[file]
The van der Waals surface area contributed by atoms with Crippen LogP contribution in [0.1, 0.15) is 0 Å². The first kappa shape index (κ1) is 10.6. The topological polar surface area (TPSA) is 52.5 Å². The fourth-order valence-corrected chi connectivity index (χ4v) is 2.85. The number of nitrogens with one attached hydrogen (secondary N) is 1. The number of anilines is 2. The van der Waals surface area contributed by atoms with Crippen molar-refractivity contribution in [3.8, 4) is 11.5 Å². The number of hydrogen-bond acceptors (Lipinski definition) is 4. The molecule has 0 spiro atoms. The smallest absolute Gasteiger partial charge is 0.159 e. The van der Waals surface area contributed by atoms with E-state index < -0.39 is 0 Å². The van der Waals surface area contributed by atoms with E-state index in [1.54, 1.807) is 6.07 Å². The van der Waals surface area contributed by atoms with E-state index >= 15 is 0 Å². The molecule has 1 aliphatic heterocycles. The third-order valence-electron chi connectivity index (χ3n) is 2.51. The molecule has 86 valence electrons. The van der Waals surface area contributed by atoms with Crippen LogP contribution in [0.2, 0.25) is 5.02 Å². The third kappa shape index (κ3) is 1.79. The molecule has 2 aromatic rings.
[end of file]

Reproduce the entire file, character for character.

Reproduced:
The van der Waals surface area contributed by atoms with Crippen LogP contribution in [0.1, 0.15) is 0 Å². The first kappa shape index (κ1) is 10.6. The topological polar surface area (TPSA) is 52.5 Å². The fourth-order valence-corrected chi connectivity index (χ4v) is 2.85. The number of nitrogens with one attached hydrogen (secondary N) is 1. The number of anilines is 2. The van der Waals surface area contributed by atoms with Crippen molar-refractivity contribution in [3.8, 4) is 11.5 Å². The number of hydrogen-bond acceptors (Lipinski definition) is 4. The molecule has 0 spiro atoms. The smallest absolute Gasteiger partial charge is 0.159 e. The van der Waals surface area contributed by atoms with E-state index < -0.39 is 0 Å². The van der Waals surface area contributed by atoms with E-state index in [1.54, 1.807) is 6.07 Å². The van der Waals surface area contributed by atoms with E-state index >= 15 is 0 Å². The molecule has 1 aliphatic heterocycles. The third-order valence-electron chi connectivity index (χ3n) is 2.51. The molecule has 86 valence electrons. The van der Waals surface area contributed by atoms with Crippen LogP contribution in [0.2, 0.25) is 5.02 Å². The third kappa shape index (κ3) is 1.79. The molecule has 2 aromatic rings.